Not many people there yet. Friday night slowly brought in more weekend 'over nighters' though. No 'party animals' yet. Matter of fact no animals other than Turkey Vultures this trip. Usually Feral Hogs (Texas has millions of 'em, bring your guns, ranchers let you shoot 'em). Lake Nasworthy is also home to Turkey Vultures, Turkeys, Peacocks. One time we watched a somewhat rare 'White' Peacock spread its beautiful tail. He was just across this channel from our campsite. Even Llamas and a donkey over there, along with lots of other birds. One trip I looked down into a 6" pipe hole I thought might contain a waste tank 'dump' connection.

    Deep in the bottom was a hopelessly trapped baby Black Rock Squirrel. After putting on a pair of leather gloves, I reached into the deep hole. The baby squirrel bit the glove and grabbed hold while pulling him out. He was dehydrated, so I poured water down the trunk of a nearby tree where I set him. He lapped it up and eventually ran off to find his mother. I placed a large rock over the open pipe. Grey and other types of squirrels are also abundant, along with a few 'Fire Ants' to keep you hoppin'..

    Crossing the Texas countryside and making only one 20 mile farm road detour across remote rural farmland, the scenery is always interesting. Agile Goats, climbing on top of every structure and into trees, are in abundance, as well as cattle of every description, even 'Longhorns' like on the old historic Chisholm Trail.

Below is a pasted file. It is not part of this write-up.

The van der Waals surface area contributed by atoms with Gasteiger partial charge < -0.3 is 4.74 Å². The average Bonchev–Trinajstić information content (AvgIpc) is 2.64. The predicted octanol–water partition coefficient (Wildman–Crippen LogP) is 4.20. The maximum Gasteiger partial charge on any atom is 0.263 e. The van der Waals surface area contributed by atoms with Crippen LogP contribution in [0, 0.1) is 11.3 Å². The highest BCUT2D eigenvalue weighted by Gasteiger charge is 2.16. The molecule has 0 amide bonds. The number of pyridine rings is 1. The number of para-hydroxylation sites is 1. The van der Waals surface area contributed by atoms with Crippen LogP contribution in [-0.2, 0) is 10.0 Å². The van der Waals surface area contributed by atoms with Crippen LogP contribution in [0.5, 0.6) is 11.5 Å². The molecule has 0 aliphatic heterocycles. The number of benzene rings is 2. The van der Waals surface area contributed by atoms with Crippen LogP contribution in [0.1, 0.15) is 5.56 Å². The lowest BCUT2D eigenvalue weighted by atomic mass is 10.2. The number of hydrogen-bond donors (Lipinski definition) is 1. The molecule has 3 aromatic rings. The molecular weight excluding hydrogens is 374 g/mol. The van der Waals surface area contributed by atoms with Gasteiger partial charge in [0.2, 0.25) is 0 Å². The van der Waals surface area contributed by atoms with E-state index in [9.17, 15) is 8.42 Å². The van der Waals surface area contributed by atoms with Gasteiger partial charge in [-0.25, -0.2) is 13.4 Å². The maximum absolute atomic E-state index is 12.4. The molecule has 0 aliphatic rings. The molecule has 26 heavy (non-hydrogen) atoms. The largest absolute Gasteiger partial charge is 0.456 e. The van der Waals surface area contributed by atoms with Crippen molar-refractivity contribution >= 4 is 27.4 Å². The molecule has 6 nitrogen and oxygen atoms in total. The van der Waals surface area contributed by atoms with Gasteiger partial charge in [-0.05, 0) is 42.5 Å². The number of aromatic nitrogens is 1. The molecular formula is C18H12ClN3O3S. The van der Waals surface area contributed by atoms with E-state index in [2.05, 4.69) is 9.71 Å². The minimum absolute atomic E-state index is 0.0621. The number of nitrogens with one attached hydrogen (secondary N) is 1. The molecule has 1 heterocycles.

Interesting about the 'Chisholm Trail', it was used for many years, but was only viable for about ten years, and started declining in the 1870's. By the late 1880's it was over with. The public wanted a better quality of Beef, among many other factors.

    Spain lost control of the South Texas region in the early 1800's. Their 'imported' Spanish Andalusian cattle left to roam wild, accumulated and evolved into the countless millions of 'Longhorns'. The ranchers had a joke. The poverty of a rancher could be assessed by the number of cattle he owned.

    Jesse Chisholm was an Indian trader. Not to be confused with Texas cattle ranchers named 'Chisum'. He blazed a set of trails from south Texas to the Northern Indian Territory. When Kansas and Missouri acquired railroad terminals and stockyards, Jesse Chisholm's trails were the ticket North to sell the cattle.

    A cowboy was not really graduated from 'Cowboy School' until he had ridden the trail drives at least once. One in three 'cowboys' were black or Mexican, with even a few women posing as boys or in rare cases, owning their own herds. The Mexican terminology stuck. Lariat, Chaps, Lasso, Remuda, Bandana and Mustang are used even today.

    Barbed wire was the main invention that curtailed the 'Open Range' so necessary for cattle 'driving'. The Longhorn 'Texas Fever' forced the rail terminals to move ever more West, so as to avoid the settlers not wanting the tick infested Longhorns crossing their land. Eventually the railroads came into Texas and the long cattle drives were no longer needed.

    The Trail Boss led and scouted the trail ahead, the Camp Cook (Coosie) was the second in command and was always ahead of the herd with his Chuck wagon. Breakfast was bread or biscuits and coffee. Lunch was chili or stew, bread, water or coffee (always Ink black). Supper was steak with beans, potatoes with gravy, biscuits, water or coffee.